Human Growth Hormone (HGH or GH) is necessary for proper physical development in childhood and puberty.
Its functions in adulthood are important but less understood.
It seems that GH must be present in the body in proper levels: too little of growth hormone is probably just as bad as too much of it.
GH is normally secreted in pulses during sleep and probably after exercise. There is a general consensus among some researchers that a certain threshold exists: the exercise must be of some intensity and possibly of some minimum duration (R.J. Godfrey places this threshold at 10 minutes of intensive exercise).
Other scientists claim that GH is released regardless of any threshold, with aerobic and anaerobic exercise. L. Wideman and colleagues claim that the GH release is greater in young women than in young men and that GH release is significantly lower in older individuals. (http://www.ncbi.nlm.nih.gov/pubmed/12457419 ) This would mean that GH may not play very important role in muscle growth as resistance exercise leads to much smaller muscle gains in women than in men and aerobic exercise does not cause almost any muscle hypertrophy.
Effects of high GH levels
Growth/thickening of jaw bone, fingers, toes
Thickening of connective tissue
Growth/enlargement of internal organs
Insulin resistance, diabetes type II
Cardiovascular problems due to myocardial hypertrophy (enlargement of heart)
Effects of low GH levels
Increase in SHBG (Sex-Hormone Binding Globulin) resulting in lower levels of free testosterone
Muscle mass loss
Truncal (around the waist) obesity
GH as doping
Growth Hormone therapy has very good results in people with GH deficiencies: in such cases (especially in children and teenagers), GH indeed promotes development, muscle growth, normal testosterone levels.
This, together with the fact that GH is associated with various growth factors (especially the IGF family) that are thought to promote muscle growth, led some coaches and athletes to believe that supraphysiological doses of GH can help in performance enhancement and muscle growth.
As for performance enhancement, be it strength or endurance, there are no signs that GH can be of any help. On the contrary: M.J. Rennie describes in his article “Claims for the anabolic effects of growth hormone: a case of the Emperor’s new clothes?” research by Dr. Kai Lange of Danish Institute of Sports Medicine. The trials with healthy athletes showed significant loss of endurance after external GH supplementation.
Rennie explains that: “There is good evidence that hGH administration exacerbates the pronounced increase in lipolysis that occurs during exercise and, in addition, increases the production of lactate and protons by working muscles. The inevitable metabolic acidaemia and consequent reduction in the rate of glycogenolysis in muscle and liver could explain the acutely decreased performance. Furthermore, because of the effect of rhGH in decreasing glycogen storage in muscle and liver, it will make recovery from exercise more difﬁcult. However, a bigger danger is probably the unphysiologically high fatty acidaemia, which could promote cardiac arrhythmia.”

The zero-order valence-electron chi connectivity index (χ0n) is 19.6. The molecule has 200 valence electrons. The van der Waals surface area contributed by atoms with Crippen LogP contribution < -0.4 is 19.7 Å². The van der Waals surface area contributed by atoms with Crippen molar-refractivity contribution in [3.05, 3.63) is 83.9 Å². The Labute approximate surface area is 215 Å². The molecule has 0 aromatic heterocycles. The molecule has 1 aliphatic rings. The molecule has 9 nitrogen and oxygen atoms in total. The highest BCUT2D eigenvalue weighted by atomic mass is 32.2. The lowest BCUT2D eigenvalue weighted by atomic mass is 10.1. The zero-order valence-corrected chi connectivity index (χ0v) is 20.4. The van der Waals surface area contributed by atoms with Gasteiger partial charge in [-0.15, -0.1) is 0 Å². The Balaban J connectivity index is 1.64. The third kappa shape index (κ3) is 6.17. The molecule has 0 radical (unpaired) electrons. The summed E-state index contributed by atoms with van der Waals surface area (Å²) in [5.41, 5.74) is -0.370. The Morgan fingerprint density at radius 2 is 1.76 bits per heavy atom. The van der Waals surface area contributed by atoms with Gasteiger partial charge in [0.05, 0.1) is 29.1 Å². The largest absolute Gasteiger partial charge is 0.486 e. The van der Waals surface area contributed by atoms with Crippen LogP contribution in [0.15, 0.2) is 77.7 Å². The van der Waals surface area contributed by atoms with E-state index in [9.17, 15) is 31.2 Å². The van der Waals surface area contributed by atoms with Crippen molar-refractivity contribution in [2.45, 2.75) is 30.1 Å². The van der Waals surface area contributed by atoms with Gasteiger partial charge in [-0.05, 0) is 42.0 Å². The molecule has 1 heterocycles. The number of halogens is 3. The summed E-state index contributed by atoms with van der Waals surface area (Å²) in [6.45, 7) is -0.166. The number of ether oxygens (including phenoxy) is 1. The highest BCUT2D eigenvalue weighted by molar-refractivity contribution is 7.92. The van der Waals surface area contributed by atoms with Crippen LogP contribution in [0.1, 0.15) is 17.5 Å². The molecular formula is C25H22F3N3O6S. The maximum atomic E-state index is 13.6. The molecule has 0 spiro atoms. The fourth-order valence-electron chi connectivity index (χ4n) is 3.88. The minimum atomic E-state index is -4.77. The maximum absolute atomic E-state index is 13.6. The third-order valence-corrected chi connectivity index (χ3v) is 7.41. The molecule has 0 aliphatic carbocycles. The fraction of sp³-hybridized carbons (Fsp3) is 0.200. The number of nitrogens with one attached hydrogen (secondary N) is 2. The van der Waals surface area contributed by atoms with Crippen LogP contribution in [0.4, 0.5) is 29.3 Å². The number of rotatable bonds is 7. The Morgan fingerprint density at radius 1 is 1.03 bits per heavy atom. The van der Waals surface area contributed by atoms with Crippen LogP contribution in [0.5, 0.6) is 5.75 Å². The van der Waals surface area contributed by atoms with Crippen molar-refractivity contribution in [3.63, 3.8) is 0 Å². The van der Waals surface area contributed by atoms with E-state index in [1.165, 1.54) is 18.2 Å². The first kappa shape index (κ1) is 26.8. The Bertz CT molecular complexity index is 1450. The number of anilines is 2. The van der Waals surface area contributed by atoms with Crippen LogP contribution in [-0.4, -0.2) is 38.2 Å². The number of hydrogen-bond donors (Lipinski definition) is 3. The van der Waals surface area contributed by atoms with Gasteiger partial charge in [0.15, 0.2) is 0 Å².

H. Liu and colleagues reviewed 44 articles describing 27 various study samples published between 1966 and 2007.
Their meta-study showed that GH can increase lean body mass, it may not improve strength and it may worsen exercise capacity.
Muscle growth with GH: an open question
In adulthood, GH apparently doesn’t cause muscle growth. Unnaturally low GH levels can, however, lead to loss of muscle tissue.
Externally administered GH can facilitate connective-tissue growth. It is also possible that GH can increase the synthesis of connective tissue within muscle and thus lead to increases in total muscle size. Such increases are, however, thought to be short-lived.
According to most studies, supraphysiological doses of GH do not cause protein synthesis in the muscle of healthy individuals (http://www.ncbi.nlm.nih.gov/pmc/articles/PMC2657499/?tool=pmcentrez ).
E. T. Schroeder and colleagues compared 3 groups of elderly men (average age 71 years): first group received testosterone supplementation, second group was using testosterone and GH and the third group was a control group taking placebo.
Although there were no differences in performance after 8 weeks of administration, the lean body mass increased by average of 1.5 kg for the testosterone group and 2.14 kg for testosterone + GH group.
The exact nature of this increase is not clear. It may be caused by increases in connective tissue or it may point to protein synthesis and muscle fiber growth.
M.G. Giannoulis and colleagues came to similar conclusion in another clinical trial with older men. (http://www.ncbi.nlm.nih.gov/pubmed/16332938 )
Amino acids and Growth Hormone
Some amino acids, namely arginine, lysine and ornithine are known to increase the GH levels when used intravenously (IV). Oral use of these amino acids has not been found to increase GH levels and muscle mass. (http://www.ncbi.nlm.nih.gov/pubmed/12093449 , http://www.ncbi.nlm.nih.gov/pubmed/8220395 ).
This is not to say that amino acids have no place in bodybuilding supplementation but their impact on GH levels seems to be negligible.